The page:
Shark Tank and the Types of Patents

On a recent episode of Shark Tank, the hosts asked the perennial question: “what patent protection do you have?”  The idea presenter said he had 4 patent applications and a design patent application.  Since some may ask what’s the difference, let me add my two cents worth;)

A patent application, particularly a utility patent application and resultant patent, is directed to a system, process, device, chemical or improvement thereof, and covers the ideas described or disclosed within the contours of the patent document or Specification.  Since ideas can be manifested or embodied in different ways, the patent application should be drafted to encompass various ways of implementing the idea(s), i.e., the various functionalities.  Thus, alternative embodiments, perhaps not expressly addressed in the Specification, may be deemed to be covered and infringe.  Although current patent law interpretation may place some restrictions on the extent of the coverage of these alternatives, in utility patents it is the idea that is covered.

A design patent application, however, is directed to the ornamental aspects relating to a design, i.e., how the particular design appears to the observer.  Unlike utility patents which can cover various implementations or functionalities, a design patent just covers that design and not necessarily variations thereof.  If, however, someone makes a copy substantially similar to the design patent claim, then infringement may occur.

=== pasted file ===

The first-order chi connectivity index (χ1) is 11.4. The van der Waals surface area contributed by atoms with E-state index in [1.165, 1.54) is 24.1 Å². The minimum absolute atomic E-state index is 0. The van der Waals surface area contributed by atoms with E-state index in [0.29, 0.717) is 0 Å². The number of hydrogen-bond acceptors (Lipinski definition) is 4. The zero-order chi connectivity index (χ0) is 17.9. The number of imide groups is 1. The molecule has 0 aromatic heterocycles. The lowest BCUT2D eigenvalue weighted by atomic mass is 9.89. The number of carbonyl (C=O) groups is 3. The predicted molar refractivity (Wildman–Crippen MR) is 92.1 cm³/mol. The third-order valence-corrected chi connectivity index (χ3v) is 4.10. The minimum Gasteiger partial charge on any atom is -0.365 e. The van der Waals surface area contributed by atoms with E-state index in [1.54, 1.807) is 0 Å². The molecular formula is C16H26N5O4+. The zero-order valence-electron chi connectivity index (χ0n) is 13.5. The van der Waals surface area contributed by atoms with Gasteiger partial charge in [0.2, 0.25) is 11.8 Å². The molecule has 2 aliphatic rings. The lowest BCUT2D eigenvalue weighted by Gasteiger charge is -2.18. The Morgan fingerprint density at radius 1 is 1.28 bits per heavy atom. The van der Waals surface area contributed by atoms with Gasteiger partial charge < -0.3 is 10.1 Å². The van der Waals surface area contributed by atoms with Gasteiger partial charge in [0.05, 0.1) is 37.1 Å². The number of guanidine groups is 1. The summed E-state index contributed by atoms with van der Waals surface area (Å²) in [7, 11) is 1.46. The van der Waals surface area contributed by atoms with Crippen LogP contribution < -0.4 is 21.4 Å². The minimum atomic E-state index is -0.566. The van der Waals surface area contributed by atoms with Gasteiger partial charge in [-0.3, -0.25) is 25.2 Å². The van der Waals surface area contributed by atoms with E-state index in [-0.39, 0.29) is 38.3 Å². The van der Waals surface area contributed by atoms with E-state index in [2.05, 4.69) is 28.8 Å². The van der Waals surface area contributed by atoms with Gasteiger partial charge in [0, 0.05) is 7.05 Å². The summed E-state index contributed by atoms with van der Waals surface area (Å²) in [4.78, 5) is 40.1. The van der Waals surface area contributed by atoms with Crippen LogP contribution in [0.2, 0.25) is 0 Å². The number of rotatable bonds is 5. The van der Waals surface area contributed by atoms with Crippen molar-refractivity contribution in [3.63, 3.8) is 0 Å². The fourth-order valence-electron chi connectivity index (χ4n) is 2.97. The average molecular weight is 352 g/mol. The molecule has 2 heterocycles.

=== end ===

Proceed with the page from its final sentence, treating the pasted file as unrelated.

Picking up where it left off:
Although utility patents are generally stronger than design patents, each have their place.  The recent Apple v. Samsung patent wars involved fights over iPhone design patents covering the appearance, and not just the functional aspects within the phones.

As patents are critical to many businesses, especially start-up companies, the Sharks and other investors are very interested in patents, which are usually the most important asset for a company.  I hope that this short description from my patent law course is helpful. Please feel free to contact me if you have any questions.

This is the first of hopefully many blogs on the importance of intellectual property. I hope to maintain a regular blog. If anyone has ideas on what questions are most keen, please feel free to reach out to me. vandyke@acm.org

And have a Happy Thanksgiving!